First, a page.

85 years of Mexican history

More than 100 photographs covering more than 85 years of Mexican culture and history arrive at the Tacoma Art Museum this fall in the exhibition Luces y Sombras: Images of Mexico I Photographs from the Bank of America Collection.

The photographs in Luces and Sombras cover the post-revolutionary era from the 1920s to the present day. With the work of 28 photographers, Mexican and other nationalities, this exhibit offers a living testimony to the character of life in a nation that has been in the throes of reinvention, modernization and continuous change over the past century.

The route of the exhibition at the TAM is from Oc. February 15 to 5, 2023.

“Photography is an art form that connects us to people and places in a very direct and familiar way,” said Jeff Williams, chairman of the Tacoma Art Museum board of trustees. “Luces and Sombras is a wonderful opportunity to immerse yourself in the beauty and variety of Mexico – its people, cultures, cities and landscapes – whether Mexico is your home, a place you’ve visited, or something new to you. We are grateful to Bank of America for sharing this exposure with Tacoma and our region.

Luces and Sombras was loaned through the Bank of America Art in our Communities program.

“The arts are enduring cultural and economic engines throughout Puget Sound,” said Kerri Schroeder, president of Bank of America Seattle. deepens our relationships with the communities we serve and expands access to the arts while developing cultural awareness and appreciation. This spirit and this connection is reflected in many images of Luces and Sombras.”

Luces and Sombras is translated by lights and shadows. The exhibition reflects many themes: landscape, urban life, fantasy and, especially among younger generations, gender and invented situations imbued with symbolism. It begins with works by photographers active at the end of the Mexican Revolution (1910-1920), including Manuel Álvarez Bravo, considered Mexico’s first truly modern photographer. It also includes guest artists such as Americans Paul Strand and Edward Weston.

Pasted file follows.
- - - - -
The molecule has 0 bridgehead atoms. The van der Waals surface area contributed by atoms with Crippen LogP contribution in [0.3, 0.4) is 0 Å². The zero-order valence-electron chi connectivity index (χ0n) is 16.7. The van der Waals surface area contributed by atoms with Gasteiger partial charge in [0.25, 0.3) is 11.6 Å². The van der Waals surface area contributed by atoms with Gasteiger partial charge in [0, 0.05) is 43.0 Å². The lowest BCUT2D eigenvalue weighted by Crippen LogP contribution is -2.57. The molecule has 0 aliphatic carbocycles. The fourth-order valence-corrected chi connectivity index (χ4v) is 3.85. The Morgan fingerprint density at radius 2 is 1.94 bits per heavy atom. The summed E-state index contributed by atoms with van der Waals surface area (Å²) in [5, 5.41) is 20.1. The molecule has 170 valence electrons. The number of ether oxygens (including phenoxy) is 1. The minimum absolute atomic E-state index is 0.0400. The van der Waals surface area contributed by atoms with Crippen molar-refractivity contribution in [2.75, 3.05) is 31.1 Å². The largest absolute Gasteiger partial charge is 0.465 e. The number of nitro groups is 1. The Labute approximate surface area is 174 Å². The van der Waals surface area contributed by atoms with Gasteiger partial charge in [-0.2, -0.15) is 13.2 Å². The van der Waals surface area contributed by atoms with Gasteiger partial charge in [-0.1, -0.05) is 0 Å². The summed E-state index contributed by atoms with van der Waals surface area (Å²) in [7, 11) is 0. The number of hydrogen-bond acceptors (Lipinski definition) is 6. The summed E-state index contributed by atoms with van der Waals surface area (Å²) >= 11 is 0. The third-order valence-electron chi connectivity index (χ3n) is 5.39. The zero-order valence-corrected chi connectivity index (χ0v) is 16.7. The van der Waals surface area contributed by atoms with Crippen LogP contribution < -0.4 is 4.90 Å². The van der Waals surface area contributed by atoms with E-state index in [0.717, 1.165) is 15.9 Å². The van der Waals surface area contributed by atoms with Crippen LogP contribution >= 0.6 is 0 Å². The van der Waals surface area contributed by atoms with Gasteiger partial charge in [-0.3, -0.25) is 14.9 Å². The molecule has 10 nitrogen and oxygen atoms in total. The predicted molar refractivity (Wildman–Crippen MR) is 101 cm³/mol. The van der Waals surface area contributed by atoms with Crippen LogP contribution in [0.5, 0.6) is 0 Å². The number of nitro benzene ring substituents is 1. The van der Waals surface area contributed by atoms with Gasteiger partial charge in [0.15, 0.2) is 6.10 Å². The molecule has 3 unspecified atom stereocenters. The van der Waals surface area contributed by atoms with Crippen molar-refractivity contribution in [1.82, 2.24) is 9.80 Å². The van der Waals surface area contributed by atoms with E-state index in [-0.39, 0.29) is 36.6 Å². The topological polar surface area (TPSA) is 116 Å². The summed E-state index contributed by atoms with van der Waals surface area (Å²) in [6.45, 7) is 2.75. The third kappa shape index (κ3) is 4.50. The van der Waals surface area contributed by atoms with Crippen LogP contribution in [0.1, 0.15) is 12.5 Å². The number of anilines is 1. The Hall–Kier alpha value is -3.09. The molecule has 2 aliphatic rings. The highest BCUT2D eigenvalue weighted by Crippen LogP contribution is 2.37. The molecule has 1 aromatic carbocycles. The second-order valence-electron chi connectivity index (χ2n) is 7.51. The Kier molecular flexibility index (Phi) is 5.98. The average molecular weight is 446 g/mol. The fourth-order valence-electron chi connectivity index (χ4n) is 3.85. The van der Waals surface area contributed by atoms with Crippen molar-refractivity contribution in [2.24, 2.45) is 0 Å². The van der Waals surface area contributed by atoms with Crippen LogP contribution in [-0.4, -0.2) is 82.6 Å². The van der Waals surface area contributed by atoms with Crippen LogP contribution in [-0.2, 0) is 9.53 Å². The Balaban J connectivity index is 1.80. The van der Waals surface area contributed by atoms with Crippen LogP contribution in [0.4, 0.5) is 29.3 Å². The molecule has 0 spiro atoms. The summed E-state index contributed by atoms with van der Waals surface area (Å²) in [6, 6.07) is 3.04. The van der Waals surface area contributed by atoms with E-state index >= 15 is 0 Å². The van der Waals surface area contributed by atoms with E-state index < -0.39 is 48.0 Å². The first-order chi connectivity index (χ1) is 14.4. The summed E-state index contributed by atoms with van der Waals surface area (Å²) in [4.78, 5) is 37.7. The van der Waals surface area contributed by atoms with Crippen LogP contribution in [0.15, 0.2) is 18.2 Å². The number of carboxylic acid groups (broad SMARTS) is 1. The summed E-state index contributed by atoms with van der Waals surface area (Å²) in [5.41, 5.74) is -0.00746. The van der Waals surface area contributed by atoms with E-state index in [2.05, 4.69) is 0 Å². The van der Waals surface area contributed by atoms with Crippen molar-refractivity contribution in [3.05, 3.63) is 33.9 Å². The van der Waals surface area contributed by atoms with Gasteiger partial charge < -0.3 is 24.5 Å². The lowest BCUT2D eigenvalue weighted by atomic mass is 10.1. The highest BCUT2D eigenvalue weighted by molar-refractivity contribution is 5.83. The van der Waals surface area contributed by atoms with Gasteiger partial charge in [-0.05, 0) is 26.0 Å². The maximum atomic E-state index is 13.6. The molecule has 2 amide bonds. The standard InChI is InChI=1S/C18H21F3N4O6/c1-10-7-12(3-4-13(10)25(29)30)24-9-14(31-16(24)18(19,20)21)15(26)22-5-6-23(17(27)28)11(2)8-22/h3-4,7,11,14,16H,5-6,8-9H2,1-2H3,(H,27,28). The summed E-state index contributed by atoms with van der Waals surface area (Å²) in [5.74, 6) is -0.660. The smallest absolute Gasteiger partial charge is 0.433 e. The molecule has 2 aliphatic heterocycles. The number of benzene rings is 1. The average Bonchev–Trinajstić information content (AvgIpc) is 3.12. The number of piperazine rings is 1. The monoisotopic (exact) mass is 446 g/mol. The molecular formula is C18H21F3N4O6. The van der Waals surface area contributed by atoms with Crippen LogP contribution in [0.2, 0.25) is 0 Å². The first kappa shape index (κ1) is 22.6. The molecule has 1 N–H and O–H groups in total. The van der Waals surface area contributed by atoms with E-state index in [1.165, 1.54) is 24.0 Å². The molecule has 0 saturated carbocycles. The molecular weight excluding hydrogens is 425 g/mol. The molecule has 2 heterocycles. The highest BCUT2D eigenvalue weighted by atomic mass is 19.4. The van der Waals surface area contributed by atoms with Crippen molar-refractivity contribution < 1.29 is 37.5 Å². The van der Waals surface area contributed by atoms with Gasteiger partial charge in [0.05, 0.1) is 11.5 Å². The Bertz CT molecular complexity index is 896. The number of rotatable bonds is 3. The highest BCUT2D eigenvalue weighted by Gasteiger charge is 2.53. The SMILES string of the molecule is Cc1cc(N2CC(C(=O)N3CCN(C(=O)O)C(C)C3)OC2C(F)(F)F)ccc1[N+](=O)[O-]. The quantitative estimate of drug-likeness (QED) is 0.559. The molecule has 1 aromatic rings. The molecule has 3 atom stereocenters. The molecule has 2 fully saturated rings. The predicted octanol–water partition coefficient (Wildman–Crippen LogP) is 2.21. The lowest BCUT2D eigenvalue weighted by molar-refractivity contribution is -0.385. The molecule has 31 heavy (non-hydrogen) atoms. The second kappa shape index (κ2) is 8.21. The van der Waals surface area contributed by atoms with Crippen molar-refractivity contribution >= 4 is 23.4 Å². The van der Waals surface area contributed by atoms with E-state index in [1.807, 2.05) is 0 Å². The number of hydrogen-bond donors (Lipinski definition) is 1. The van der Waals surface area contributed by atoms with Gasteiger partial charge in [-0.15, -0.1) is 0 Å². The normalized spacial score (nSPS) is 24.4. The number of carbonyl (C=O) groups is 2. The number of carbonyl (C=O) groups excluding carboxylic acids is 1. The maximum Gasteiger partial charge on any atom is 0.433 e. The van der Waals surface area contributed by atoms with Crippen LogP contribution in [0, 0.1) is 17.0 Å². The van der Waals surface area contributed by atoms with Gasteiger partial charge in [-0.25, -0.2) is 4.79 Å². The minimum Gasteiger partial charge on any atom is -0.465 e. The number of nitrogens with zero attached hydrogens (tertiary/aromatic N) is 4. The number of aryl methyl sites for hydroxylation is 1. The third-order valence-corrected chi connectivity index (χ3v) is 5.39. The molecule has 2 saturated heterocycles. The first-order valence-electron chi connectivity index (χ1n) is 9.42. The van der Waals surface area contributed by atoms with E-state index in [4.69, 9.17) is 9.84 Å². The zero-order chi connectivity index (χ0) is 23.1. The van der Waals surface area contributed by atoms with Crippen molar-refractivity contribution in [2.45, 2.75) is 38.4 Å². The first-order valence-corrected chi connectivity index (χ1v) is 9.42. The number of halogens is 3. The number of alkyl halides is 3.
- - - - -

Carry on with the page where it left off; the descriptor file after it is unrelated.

Later works by figures such as Manuel Carrillo, Mariana Yampolsky, and Graciela Iturbide reveal the focus Mexican photographers placed on everyday life and indigenous communities in Mexico.

Recent generations of photographers have found new purpose in documenting how lifestyles in Mexico continue to be altered by urbanization, migration, and the pervasive influence of popular Western culture and mass media. Alongside these images, photographs by artists such as Alejandra Laviada, Karina Juárez and Humberto Ríos explore contemporary issues or convey the artist’s personal reactions to the world around him.

Associated programming


Rayos: Ciné Mexicano, Grand Cinema Film Series, October to January 2023


Inauguration of members, Friday, October 14, from 5 p.m. to 7 p.m.


Día de los Muertos Festival, Tacoma Art Museum, November 6

Visit the Tacoma Museum of Art

Hours – Wednesday and Sunday, from 10 a.m. to 5 p.m.; Thursday-Saturday, 10 a.m. to 8 p.m.; FREE

Neighborhood evenings every Thursday from 5 p.m. to 8 p.m.

Admission – $18 Adult; $15 Senior (65+); TAM members, children 18 and under, active duty military, reservists, veterans and their families always free.

Contact – (253) 272-4258 / www.tacomaartmuseum.org

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